This is an apt portrait of my daughter Zola. She is particularly dogged about doing what she sets out to do (note the tongue sticking out to express true determination). She is also a cheeky little monkey.
Abandoned houses are a childhood fascination I never outgrew. As a little girl riding in the backseat, I craned to get a closer look of the empty farmhouses. They were my landmarks on the drive to my grandparents’ house in rural Minnesota.
I loved to imagine the stories of the families. It was deliciously sad, mysterious and unfathomable that people would leave their homes to be slowly reclaimed by the wild. I always wanted to peer through the window or step inside to see what they’d left behind.
I couldn’t resist this sentimental pic of our old Radio Flyer tricycle. Sitting in the tall grass, it has the appearance of being ‘put out to pasture’. Even though everyone is way too big for it now, no one is quite ready to let it go…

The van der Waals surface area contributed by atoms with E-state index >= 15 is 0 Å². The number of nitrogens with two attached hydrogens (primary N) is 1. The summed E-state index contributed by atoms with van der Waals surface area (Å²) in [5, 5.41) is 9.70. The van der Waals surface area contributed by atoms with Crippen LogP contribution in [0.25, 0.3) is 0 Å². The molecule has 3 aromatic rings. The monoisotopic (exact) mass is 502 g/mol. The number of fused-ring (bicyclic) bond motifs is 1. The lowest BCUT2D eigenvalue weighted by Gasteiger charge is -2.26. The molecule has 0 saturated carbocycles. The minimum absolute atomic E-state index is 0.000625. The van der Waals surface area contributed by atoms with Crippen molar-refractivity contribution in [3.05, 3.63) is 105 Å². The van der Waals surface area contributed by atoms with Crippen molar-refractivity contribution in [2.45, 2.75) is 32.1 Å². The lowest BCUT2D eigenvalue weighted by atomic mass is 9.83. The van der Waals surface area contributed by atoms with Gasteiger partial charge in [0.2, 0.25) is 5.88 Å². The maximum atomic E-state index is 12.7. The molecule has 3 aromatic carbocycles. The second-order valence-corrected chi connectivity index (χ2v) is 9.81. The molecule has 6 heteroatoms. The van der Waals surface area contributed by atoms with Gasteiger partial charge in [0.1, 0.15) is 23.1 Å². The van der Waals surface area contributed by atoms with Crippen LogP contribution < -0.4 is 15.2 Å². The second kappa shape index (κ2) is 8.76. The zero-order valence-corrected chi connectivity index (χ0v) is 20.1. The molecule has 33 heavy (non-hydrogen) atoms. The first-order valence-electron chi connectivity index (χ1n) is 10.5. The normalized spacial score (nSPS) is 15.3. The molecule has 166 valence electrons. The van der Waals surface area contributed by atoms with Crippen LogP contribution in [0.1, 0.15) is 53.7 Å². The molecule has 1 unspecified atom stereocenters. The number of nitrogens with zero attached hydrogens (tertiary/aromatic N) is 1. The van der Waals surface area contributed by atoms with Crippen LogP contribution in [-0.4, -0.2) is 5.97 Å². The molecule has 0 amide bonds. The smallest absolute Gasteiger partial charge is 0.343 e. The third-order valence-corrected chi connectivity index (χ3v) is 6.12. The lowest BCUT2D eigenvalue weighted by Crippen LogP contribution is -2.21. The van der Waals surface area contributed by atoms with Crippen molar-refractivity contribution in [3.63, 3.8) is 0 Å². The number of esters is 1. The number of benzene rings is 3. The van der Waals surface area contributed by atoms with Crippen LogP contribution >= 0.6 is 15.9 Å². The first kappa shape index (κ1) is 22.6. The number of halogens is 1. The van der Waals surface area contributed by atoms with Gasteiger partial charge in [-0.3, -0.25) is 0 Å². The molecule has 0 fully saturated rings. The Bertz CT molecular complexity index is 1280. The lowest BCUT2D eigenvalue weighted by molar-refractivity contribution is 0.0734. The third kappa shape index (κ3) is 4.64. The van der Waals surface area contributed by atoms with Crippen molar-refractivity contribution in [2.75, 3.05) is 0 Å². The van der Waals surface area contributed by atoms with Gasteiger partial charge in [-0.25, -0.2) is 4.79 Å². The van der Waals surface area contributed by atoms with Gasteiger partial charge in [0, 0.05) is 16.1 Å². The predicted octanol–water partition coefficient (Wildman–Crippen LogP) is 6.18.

The peonies are woven into my earliest memories. Before words, embedded in the cells of my childhood there is abundant beauty and intoxicating perfume and, of course, it’s all crawling with ants. The peonies in my mind’s eye sprawl luxuriously under trees in the backyard and around the houses of my grandmothers and great-grandmothers. They wrap me up in bittersweetness and leave too soon, their scent lingering on the summer breeze.
Zola learned to ride her bike Saturday! She went from, “don’t let go” to “woohooo” in under an hour! Plus, she was just in time to give Brad an extra Father’s Day gift on Sunday: our family’s maiden bike ride around the lake – with each of us on our own bikes. I felt very much like a mother duck as I followed close behind my little brood. And proud as a peacock.